This is another biggie. One way to overcome this stumbling block is to take a contractor with you when you inspect the house. If you do this on a few houses, you will become very efficient at estimating the cost to repair many items such as putting on a new roof, installing siding, and replacing windows and doors. You will also become familiar with costs for painting, landscaping, clean outs, new furnaces and kitchen and bath updates.
Most of these items are on a “unit price” basis meaning putting in new replacement windows will cost anywhere from $175 to $200 per window. A new roof on an average size 3 bedroom ranch would cost approximately $5,000 to $7,000. A new gas furnace would cost approximately $4,500 to $6,000 installed. And siding on this same size house would be about $5,500 to $7,000.
You can also do some practice runs. Pick a few vacant houses that are on the Multiple Listing Service and take your contractor there to give you some prices. Another way is to use the same house and have different repair professionals come out and give you estimates. For example, have a roofer come over and give you a price for a new roof. Have a plumber check the heating system and give you a price on putting in a new one. Ask a siding company to quote you new vinyl siding. Have a painting contractor give you a price on scraping and painting the outside of the house and a price for painting the entire interior of the house.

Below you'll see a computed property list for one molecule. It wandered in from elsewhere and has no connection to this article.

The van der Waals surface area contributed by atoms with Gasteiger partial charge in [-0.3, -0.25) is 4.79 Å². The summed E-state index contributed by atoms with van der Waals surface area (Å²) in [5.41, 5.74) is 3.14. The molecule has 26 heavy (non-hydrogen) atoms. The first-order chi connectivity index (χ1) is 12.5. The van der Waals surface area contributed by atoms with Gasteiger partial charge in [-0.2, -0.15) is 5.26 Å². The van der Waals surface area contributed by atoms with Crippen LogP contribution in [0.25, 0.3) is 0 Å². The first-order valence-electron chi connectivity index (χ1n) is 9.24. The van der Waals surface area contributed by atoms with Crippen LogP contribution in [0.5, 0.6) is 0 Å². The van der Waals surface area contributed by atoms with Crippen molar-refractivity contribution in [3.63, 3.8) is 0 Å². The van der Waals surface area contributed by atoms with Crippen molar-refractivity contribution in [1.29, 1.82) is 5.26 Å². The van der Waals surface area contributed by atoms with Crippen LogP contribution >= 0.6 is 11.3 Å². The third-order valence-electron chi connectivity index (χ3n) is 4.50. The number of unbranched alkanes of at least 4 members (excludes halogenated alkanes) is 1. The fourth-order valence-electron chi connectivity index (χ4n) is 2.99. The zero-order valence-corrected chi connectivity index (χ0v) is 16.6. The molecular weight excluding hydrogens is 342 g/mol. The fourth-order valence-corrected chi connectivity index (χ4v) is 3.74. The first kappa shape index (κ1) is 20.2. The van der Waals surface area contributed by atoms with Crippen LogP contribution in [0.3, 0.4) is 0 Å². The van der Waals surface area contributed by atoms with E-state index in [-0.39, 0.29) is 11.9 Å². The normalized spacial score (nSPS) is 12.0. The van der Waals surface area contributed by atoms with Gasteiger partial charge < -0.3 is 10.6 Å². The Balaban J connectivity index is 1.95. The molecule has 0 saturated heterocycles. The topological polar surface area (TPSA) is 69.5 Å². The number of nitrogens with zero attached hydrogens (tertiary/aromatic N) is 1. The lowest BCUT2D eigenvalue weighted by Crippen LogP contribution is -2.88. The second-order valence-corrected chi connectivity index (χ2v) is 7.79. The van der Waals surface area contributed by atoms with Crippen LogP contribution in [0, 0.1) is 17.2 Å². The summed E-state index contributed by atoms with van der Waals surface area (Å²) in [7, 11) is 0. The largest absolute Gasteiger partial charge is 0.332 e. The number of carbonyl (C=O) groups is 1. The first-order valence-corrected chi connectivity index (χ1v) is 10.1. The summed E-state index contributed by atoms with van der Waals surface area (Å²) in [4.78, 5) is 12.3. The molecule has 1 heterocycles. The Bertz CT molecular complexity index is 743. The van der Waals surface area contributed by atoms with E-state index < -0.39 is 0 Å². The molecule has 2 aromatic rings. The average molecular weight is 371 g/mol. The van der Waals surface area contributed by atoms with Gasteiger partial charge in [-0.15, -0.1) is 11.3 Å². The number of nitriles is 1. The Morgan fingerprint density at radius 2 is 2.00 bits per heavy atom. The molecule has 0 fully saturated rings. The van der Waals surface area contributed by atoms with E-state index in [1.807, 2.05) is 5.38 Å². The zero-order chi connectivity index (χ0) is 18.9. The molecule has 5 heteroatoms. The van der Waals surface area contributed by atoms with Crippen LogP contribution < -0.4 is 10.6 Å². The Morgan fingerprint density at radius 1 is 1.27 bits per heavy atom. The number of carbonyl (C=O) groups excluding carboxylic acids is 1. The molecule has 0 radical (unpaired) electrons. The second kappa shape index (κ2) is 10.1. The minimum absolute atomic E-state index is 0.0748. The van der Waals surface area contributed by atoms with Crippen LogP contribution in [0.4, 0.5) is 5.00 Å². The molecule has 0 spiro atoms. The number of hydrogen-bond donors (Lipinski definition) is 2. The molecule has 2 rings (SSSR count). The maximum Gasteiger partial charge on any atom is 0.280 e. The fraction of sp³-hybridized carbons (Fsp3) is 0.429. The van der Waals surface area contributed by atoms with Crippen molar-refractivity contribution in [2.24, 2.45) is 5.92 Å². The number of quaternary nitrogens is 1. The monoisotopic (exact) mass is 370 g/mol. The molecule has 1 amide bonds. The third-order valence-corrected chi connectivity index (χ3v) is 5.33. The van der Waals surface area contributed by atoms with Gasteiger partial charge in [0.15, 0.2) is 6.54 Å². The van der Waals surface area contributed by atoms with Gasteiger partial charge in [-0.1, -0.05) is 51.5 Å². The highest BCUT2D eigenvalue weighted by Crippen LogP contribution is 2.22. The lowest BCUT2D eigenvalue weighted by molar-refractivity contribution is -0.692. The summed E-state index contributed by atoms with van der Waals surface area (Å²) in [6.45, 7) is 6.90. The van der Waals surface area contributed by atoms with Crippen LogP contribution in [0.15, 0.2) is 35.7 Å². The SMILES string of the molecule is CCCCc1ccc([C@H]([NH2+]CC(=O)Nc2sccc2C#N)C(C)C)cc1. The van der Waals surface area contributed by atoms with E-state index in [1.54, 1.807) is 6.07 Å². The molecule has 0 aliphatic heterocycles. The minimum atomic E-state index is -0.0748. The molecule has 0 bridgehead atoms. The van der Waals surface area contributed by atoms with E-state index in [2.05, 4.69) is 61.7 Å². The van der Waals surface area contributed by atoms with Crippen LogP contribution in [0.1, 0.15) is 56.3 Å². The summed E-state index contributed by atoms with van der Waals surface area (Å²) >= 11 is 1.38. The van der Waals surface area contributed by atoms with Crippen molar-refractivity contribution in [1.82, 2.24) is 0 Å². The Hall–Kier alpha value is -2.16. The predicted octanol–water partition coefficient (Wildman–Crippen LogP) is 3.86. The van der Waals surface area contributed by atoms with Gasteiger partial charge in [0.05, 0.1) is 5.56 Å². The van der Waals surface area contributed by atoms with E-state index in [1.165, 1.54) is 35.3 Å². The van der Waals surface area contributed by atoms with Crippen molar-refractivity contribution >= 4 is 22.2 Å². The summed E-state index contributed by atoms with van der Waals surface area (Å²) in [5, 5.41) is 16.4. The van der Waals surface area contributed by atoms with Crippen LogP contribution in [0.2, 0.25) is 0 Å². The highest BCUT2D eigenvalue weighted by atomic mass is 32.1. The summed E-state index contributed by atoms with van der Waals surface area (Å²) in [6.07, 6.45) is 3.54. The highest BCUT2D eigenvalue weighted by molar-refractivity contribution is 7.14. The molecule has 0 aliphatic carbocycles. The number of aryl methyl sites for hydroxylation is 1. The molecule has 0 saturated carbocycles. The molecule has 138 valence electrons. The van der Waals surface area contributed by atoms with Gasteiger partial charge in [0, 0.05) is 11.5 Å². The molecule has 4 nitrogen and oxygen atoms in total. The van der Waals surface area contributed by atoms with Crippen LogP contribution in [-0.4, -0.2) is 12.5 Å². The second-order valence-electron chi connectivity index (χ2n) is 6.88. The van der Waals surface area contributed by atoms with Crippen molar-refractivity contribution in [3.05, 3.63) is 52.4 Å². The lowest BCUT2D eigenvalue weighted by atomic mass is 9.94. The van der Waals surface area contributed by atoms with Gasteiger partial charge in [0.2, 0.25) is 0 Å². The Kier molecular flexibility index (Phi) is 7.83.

After getting these prices on a few houses, you will be able to easily compare similar houses. Use the estimates from your contractor(s) as a guideline for determining repair costs on other houses. If you received an estimate for a new roof with ripping off the old roof on a 3 bedroom ranch for say $5,000 to $6,000, what do you think the cost for a new roof on another 3 bedroom ranch the same size as the one you received the estimate on would cost? Right, five or six thousand dollars!
This would be the same for the furnace, siding, painting, clean outs, steps, patios, pavers, driveways, etc. So you see how this is one way to get comfortable with estimating the costs to renovate houses?